“The ransomware threat will continue to grow and become increasingly aggressive – not just from a commercial standpoint, but from a nation-state warfare perspective as well. Verizon’s 2022 Data Breach Investigations Report, reminded us how this past year illustrated, “… how one key supply chain incident can lead to wide ranging consequences. Compromising the right partner is a force multiplier for threat actors. Unlike a financially motivated actor, nation-state threat actors may skip the breach altogether, and opt to simply keep the access to leverage at a later time.” For this reason, channel solutions providers and end-users will prioritize data storage solutions that can deliver the most reliable, real-world proven protection and security. Features such as lockdown mode, file fingerprinting, asset serialization, metadata authentication, private blockchain and robust data verification algorithms, will transition from nice-to-have, to must-have, while immutability will become a ubiquitous data storage feature. Solutions that do not offer these attributes and more won’t come even close to making it onto any organization’s short-list.”

Brian Dunagan, CTO at Retrospect

Data management

“Freedom and flexibility will become the mantra of virtually every data management professional in the coming year. In particular, data management professionals will seek data mobility solutions that are cloud-enabled and support data migration, data replication and data synchronization across mixed environments including disk, tape and cloud to maximize ROI by eliminating data silos. We will likewise see an uptick in solutions that support vendor-agnostic file replication and synchronization, are easily deployed and managed on non-proprietary servers and can transfer millions of files simultaneously – protecting data in transit to/from the cloud with SSL encryption.”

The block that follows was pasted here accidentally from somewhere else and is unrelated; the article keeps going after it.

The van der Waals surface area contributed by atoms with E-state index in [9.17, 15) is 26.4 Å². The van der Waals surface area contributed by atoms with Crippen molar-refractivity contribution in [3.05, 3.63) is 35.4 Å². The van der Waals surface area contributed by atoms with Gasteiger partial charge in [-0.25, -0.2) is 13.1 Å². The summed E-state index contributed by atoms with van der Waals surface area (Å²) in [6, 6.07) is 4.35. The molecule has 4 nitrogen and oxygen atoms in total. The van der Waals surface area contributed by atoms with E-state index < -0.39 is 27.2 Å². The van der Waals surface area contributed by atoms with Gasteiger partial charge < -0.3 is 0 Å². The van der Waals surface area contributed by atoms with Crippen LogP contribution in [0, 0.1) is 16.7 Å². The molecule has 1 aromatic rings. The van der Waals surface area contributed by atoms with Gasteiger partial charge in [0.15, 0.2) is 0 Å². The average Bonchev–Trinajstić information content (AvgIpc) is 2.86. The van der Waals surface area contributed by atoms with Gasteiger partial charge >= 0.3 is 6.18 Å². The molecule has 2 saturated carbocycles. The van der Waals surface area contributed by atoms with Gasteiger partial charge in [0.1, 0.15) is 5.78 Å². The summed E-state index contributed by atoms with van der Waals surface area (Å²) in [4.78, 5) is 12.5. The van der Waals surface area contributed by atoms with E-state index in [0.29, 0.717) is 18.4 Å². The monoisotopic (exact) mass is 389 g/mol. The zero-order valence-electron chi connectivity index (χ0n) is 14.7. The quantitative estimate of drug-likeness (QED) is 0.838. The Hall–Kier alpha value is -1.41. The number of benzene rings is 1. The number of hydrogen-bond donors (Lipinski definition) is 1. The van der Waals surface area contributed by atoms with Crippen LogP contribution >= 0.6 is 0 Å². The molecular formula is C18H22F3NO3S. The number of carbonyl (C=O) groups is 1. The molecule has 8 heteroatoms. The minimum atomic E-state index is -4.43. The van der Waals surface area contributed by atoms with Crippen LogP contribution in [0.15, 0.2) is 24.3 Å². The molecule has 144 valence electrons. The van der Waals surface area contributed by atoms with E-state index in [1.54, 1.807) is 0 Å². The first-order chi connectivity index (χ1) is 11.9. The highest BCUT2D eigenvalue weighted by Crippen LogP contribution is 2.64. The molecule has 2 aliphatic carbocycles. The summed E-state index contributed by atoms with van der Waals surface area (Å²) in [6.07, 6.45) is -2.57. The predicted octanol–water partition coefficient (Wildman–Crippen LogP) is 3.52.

Ransomware

“Ransomware will remain a huge and relentlessly growing global threat, to high profile targets and to smaller SMBs and individuals as well. There are likely a few reasons for this continuing trend. Certainly, one is that today’s ransomware is attacking widely, rapidly, aggressively, and randomly – especially with ransomware as a service (RaaS) becoming increasingly prevalent, looking for any possible weakness in defense. The second is that SMBs do not typically have the technology or manpower budget as their enterprise counterparts.”

Deepak Mohan, EVP of Engineering at Veritas Technologies

More scrutiny on cloud budgets in 2023

“According to Veritas research, 94 percent of organizations are overspending on cloud and are going over their allocated cloud budgets by an average of 43 percent. As the amount of data continues to grow year over year, so does the cost of storing it in the cloud, which is becoming harder to justify. Though most companies have realized advanced business strategies through cloud adoption, CEOs and boards will increasingly demand transparency surrounding the ROI of cloud spend.